One of the mysteries of the English language finally explained.
A wooden dining chair with a semicircular back supported by upright rods.
- ‘The Centennial Exposition of 1876 in Philadelphia also exhibited a New England kitchen furnished with a mix of old tables, cradles, Windsor chairs, and a spinning wheel.’
- ‘The Woolwich yeoman John McKenney had three black and green Windsor chairs and ‘one red pine table’ in his parlor.’
- ‘The burglars broke through a first floor external door and stole antique furniture, including a black Windsor chair, a mahogany circular table, cherrywood chair and a 19th century kitchen table.’
- ‘Early Victorian taste favoured opulence and eclecticism, so exhibition showpieces coexisted with simpler, compact items like Windsor chairs.’
- ‘Besides the things she had already seen, she pointed out a Boulle cabinet, a Sevres vase, and a 19th century saddle-seat Windsor chair.’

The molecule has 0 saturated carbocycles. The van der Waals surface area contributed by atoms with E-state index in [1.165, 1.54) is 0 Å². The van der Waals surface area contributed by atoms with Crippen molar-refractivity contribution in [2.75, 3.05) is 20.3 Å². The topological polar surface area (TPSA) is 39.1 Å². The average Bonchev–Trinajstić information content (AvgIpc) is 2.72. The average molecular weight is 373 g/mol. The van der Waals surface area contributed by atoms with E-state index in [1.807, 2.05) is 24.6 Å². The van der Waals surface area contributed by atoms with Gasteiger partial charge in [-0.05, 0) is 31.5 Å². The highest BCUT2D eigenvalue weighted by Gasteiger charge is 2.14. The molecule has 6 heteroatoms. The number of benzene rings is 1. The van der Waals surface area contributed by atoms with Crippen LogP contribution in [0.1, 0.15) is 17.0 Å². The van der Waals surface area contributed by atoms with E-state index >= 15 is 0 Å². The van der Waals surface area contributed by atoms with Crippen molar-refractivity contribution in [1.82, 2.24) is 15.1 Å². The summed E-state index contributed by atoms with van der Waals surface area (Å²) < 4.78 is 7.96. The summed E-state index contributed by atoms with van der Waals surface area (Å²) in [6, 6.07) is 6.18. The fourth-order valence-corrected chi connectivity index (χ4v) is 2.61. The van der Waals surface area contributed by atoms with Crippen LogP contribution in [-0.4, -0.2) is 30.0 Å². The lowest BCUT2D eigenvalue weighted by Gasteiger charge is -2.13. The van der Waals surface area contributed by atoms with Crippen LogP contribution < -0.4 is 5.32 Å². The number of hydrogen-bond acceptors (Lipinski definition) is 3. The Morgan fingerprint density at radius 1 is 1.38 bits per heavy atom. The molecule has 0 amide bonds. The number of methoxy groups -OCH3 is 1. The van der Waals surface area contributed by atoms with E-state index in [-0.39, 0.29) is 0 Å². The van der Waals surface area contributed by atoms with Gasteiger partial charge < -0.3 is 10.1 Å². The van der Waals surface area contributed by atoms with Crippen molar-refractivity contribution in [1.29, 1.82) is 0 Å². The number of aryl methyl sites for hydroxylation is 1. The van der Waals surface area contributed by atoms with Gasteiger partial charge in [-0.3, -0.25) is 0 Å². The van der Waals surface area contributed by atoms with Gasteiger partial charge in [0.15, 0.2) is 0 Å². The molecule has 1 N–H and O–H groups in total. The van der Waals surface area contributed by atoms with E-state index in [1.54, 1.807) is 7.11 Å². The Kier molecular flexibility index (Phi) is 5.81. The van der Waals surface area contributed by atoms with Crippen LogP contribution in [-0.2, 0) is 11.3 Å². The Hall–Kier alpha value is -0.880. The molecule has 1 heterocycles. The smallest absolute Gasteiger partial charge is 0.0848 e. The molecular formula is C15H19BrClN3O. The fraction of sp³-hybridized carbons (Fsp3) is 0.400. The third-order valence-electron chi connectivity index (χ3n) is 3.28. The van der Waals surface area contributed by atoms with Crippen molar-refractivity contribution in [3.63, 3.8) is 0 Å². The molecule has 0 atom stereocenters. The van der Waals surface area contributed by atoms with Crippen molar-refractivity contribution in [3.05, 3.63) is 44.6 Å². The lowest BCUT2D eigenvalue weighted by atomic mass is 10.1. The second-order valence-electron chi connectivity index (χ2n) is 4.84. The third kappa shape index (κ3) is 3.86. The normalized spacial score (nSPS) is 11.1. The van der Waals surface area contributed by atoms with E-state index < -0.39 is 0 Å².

- ‘‘All persons of taste and discernment will be glad that at last someone has had the courage to undertake the redemption of the Windsor chair,’ wrote Nutting in 1918.’
- ‘The idea is perhaps best summed up by another Rushton work featuring a Windsor chair set on a pedestal.’
- ‘Diane took it all in without comment, then walked to the other side of the tables and sat down in one of the Windsor chairs.’
- ‘The Windsor chair jumped across the Atlantic from England in the early 18th century and has been a comfortable favorite around American tables ever since.’
- ‘The spindles of Windsor chairs support the spine and move with the sitter's changes in position.’
- ‘Use ladderback chairs, rocking chairs, benches, wicker furniture and Windsor chairs.’
Windsor chair/ˈwinzər CHe(ə)r/
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